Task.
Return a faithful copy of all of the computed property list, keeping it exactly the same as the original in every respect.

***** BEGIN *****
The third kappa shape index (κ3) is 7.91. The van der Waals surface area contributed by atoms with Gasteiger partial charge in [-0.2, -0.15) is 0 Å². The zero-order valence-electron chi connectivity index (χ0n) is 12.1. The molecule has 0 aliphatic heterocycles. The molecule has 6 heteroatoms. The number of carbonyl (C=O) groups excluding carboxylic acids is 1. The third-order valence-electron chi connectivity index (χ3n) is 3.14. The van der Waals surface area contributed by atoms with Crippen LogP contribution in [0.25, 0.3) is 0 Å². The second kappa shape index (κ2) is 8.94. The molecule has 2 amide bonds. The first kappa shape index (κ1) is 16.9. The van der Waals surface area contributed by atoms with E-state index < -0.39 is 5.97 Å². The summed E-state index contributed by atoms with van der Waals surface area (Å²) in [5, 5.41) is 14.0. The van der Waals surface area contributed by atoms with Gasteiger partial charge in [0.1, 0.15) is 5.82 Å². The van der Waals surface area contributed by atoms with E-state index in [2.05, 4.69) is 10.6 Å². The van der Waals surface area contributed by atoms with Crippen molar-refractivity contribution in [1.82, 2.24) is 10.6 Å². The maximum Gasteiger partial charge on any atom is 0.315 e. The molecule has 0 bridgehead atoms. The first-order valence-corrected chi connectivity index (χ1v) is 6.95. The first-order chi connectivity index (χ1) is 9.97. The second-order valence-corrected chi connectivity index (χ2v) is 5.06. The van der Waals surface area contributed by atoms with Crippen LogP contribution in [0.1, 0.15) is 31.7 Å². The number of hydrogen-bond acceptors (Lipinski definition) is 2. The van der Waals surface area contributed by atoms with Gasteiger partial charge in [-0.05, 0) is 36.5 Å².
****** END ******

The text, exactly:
The third kappa shape index (κ3) is 7.91. The van der Waals surface area contributed by atoms with Gasteiger partial charge in [-0.2, -0.15) is 0 Å². The zero-order valence-electron chi connectivity index (χ0n) is 12.1. The molecule has 0 aliphatic heterocycles. The molecule has 6 heteroatoms. The number of carbonyl (C=O) groups excluding carboxylic acids is 1. The third-order valence-electron chi connectivity index (χ3n) is 3.14. The van der Waals surface area contributed by atoms with Crippen LogP contribution in [0.25, 0.3) is 0 Å². The second kappa shape index (κ2) is 8.94. The molecule has 2 amide bonds. The first kappa shape index (κ1) is 16.9. The van der Waals surface area contributed by atoms with E-state index < -0.39 is 5.97 Å². The summed E-state index contributed by atoms with van der Waals surface area (Å²) in [5, 5.41) is 14.0. The van der Waals surface area contributed by atoms with Gasteiger partial charge in [0.1, 0.15) is 5.82 Å². The van der Waals surface area contributed by atoms with E-state index in [2.05, 4.69) is 10.6 Å². The van der Waals surface area contributed by atoms with Crippen molar-refractivity contribution in [1.82, 2.24) is 10.6 Å². The maximum Gasteiger partial charge on any atom is 0.315 e. The molecule has 0 bridgehead atoms. The first-order valence-corrected chi connectivity index (χ1v) is 6.95. The first-order chi connectivity index (χ1) is 9.97. The second-order valence-corrected chi connectivity index (χ2v) is 5.06. The van der Waals surface area contributed by atoms with Crippen LogP contribution in [0.1, 0.15) is 31.7 Å². The number of hydrogen-bond acceptors (Lipinski definition) is 2. The van der Waals surface area contributed by atoms with Gasteiger partial charge in [-0.05, 0) is 36.5 Å².